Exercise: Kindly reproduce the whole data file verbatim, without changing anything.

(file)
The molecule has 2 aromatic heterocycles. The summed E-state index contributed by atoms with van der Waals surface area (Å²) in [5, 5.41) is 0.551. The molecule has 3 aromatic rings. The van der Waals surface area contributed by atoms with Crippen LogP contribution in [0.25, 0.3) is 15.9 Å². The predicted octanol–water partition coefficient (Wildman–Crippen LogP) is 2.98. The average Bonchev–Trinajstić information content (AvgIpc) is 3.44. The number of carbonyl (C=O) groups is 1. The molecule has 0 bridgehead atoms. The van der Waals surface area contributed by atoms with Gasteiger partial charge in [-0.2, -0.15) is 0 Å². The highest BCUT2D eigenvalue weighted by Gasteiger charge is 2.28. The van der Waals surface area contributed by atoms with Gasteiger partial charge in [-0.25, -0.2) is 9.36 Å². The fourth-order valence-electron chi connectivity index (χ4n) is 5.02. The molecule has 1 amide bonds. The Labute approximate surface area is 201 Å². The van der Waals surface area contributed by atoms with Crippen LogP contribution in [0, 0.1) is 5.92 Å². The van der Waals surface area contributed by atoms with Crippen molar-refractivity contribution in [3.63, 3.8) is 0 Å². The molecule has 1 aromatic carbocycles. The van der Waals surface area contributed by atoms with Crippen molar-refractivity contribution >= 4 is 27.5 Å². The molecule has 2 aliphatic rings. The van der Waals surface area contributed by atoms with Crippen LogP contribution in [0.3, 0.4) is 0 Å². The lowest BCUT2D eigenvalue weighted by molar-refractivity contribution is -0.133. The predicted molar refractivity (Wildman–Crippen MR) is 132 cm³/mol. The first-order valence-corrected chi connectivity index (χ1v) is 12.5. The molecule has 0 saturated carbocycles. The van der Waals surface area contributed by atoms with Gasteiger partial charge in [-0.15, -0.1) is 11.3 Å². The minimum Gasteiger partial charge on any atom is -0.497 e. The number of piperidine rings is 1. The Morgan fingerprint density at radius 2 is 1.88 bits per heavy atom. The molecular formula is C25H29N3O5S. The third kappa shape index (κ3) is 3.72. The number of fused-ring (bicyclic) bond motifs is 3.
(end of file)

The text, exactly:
The molecule has 2 aromatic heterocycles. The summed E-state index contributed by atoms with van der Waals surface area (Å²) in [5, 5.41) is 0.551. The molecule has 3 aromatic rings. The van der Waals surface area contributed by atoms with Crippen LogP contribution in [0.25, 0.3) is 15.9 Å². The predicted octanol–water partition coefficient (Wildman–Crippen LogP) is 2.98. The average Bonchev–Trinajstić information content (AvgIpc) is 3.44. The number of carbonyl (C=O) groups is 1. The molecule has 0 bridgehead atoms. The van der Waals surface area contributed by atoms with Gasteiger partial charge in [-0.2, -0.15) is 0 Å². The highest BCUT2D eigenvalue weighted by Gasteiger charge is 2.28. The van der Waals surface area contributed by atoms with Gasteiger partial charge in [-0.25, -0.2) is 9.36 Å². The fourth-order valence-electron chi connectivity index (χ4n) is 5.02. The molecule has 1 amide bonds. The Labute approximate surface area is 201 Å². The van der Waals surface area contributed by atoms with Crippen LogP contribution in [0, 0.1) is 5.92 Å². The van der Waals surface area contributed by atoms with Crippen molar-refractivity contribution in [3.63, 3.8) is 0 Å². The molecule has 1 aromatic carbocycles. The van der Waals surface area contributed by atoms with Crippen molar-refractivity contribution >= 4 is 27.5 Å². The molecule has 2 aliphatic rings. The van der Waals surface area contributed by atoms with Crippen LogP contribution in [0.3, 0.4) is 0 Å². The lowest BCUT2D eigenvalue weighted by molar-refractivity contribution is -0.133. The predicted molar refractivity (Wildman–Crippen MR) is 132 cm³/mol. The first-order valence-corrected chi connectivity index (χ1v) is 12.5. The molecule has 0 saturated carbocycles. The van der Waals surface area contributed by atoms with Gasteiger partial charge in [-0.15, -0.1) is 11.3 Å². The minimum Gasteiger partial charge on any atom is -0.497 e. The number of piperidine rings is 1. The Morgan fingerprint density at radius 2 is 1.88 bits per heavy atom. The molecular formula is C25H29N3O5S. The third kappa shape index (κ3) is 3.72. The number of fused-ring (bicyclic) bond motifs is 3.